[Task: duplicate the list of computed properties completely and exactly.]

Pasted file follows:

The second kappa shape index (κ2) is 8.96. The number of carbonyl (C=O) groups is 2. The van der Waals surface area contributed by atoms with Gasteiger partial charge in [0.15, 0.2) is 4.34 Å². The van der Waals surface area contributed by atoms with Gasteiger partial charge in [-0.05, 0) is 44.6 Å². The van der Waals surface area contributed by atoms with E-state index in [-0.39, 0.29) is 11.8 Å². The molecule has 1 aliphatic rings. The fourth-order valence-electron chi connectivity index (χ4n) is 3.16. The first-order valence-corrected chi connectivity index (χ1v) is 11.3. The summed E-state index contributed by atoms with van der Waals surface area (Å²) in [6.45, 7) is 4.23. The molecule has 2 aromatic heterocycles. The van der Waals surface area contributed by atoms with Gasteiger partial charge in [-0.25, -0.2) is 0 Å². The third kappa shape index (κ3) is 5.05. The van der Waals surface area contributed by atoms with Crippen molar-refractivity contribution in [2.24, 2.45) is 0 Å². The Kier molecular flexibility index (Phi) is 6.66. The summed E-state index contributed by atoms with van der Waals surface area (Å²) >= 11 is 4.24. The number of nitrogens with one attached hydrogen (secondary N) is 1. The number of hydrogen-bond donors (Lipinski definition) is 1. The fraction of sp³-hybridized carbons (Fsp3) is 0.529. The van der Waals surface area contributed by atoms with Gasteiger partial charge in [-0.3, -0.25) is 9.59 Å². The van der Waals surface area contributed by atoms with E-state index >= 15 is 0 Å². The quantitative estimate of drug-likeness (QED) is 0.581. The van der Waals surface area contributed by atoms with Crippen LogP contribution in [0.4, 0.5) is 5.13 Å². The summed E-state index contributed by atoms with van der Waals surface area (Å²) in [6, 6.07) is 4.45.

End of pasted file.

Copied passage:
The second kappa shape index (κ2) is 8.96. The number of carbonyl (C=O) groups is 2. The van der Waals surface area contributed by atoms with Gasteiger partial charge in [0.15, 0.2) is 4.34 Å². The van der Waals surface area contributed by atoms with Gasteiger partial charge in [-0.05, 0) is 44.6 Å². The van der Waals surface area contributed by atoms with E-state index in [-0.39, 0.29) is 11.8 Å². The molecule has 1 aliphatic rings. The fourth-order valence-electron chi connectivity index (χ4n) is 3.16. The first-order valence-corrected chi connectivity index (χ1v) is 11.3. The summed E-state index contributed by atoms with van der Waals surface area (Å²) in [6.45, 7) is 4.23. The molecule has 2 aromatic heterocycles. The van der Waals surface area contributed by atoms with Gasteiger partial charge in [-0.25, -0.2) is 0 Å². The third kappa shape index (κ3) is 5.05. The van der Waals surface area contributed by atoms with Crippen molar-refractivity contribution in [2.24, 2.45) is 0 Å². The Kier molecular flexibility index (Phi) is 6.66. The summed E-state index contributed by atoms with van der Waals surface area (Å²) >= 11 is 4.24. The number of nitrogens with one attached hydrogen (secondary N) is 1. The number of hydrogen-bond donors (Lipinski definition) is 1. The fraction of sp³-hybridized carbons (Fsp3) is 0.529. The van der Waals surface area contributed by atoms with Gasteiger partial charge in [-0.3, -0.25) is 9.59 Å². The van der Waals surface area contributed by atoms with E-state index >= 15 is 0 Å². The quantitative estimate of drug-likeness (QED) is 0.581. The van der Waals surface area contributed by atoms with Crippen LogP contribution in [0.4, 0.5) is 5.13 Å². The summed E-state index contributed by atoms with van der Waals surface area (Å²) in [6, 6.07) is 4.45.